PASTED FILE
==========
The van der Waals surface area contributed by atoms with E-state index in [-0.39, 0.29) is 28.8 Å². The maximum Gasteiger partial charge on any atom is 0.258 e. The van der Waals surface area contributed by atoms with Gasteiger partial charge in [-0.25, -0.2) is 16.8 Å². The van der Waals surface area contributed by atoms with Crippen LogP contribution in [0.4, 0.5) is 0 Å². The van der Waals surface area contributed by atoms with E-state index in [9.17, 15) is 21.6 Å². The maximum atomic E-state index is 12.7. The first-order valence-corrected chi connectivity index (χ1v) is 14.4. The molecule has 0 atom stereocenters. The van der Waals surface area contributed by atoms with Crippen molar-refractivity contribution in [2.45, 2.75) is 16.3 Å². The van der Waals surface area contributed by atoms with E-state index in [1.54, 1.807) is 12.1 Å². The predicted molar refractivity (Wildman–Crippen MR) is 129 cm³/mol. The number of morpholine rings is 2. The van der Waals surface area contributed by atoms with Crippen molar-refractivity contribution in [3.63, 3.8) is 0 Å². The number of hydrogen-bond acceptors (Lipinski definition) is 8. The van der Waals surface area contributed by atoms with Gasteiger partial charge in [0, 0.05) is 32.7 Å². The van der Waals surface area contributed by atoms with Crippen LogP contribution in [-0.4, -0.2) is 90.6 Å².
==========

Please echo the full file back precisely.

The van der Waals surface area contributed by atoms with E-state index in [-0.39, 0.29) is 28.8 Å². The maximum Gasteiger partial charge on any atom is 0.258 e. The van der Waals surface area contributed by atoms with Gasteiger partial charge in [-0.25, -0.2) is 16.8 Å². The van der Waals surface area contributed by atoms with Crippen LogP contribution in [0.4, 0.5) is 0 Å². The van der Waals surface area contributed by atoms with E-state index in [9.17, 15) is 21.6 Å². The maximum atomic E-state index is 12.7. The first-order valence-corrected chi connectivity index (χ1v) is 14.4. The molecule has 0 atom stereocenters. The van der Waals surface area contributed by atoms with Crippen molar-refractivity contribution in [2.45, 2.75) is 16.3 Å². The van der Waals surface area contributed by atoms with E-state index in [1.54, 1.807) is 12.1 Å². The predicted molar refractivity (Wildman–Crippen MR) is 129 cm³/mol. The number of morpholine rings is 2. The van der Waals surface area contributed by atoms with Crippen molar-refractivity contribution in [3.63, 3.8) is 0 Å². The number of hydrogen-bond acceptors (Lipinski definition) is 8. The van der Waals surface area contributed by atoms with Gasteiger partial charge in [0, 0.05) is 32.7 Å². The van der Waals surface area contributed by atoms with Crippen LogP contribution in [-0.4, -0.2) is 90.6 Å².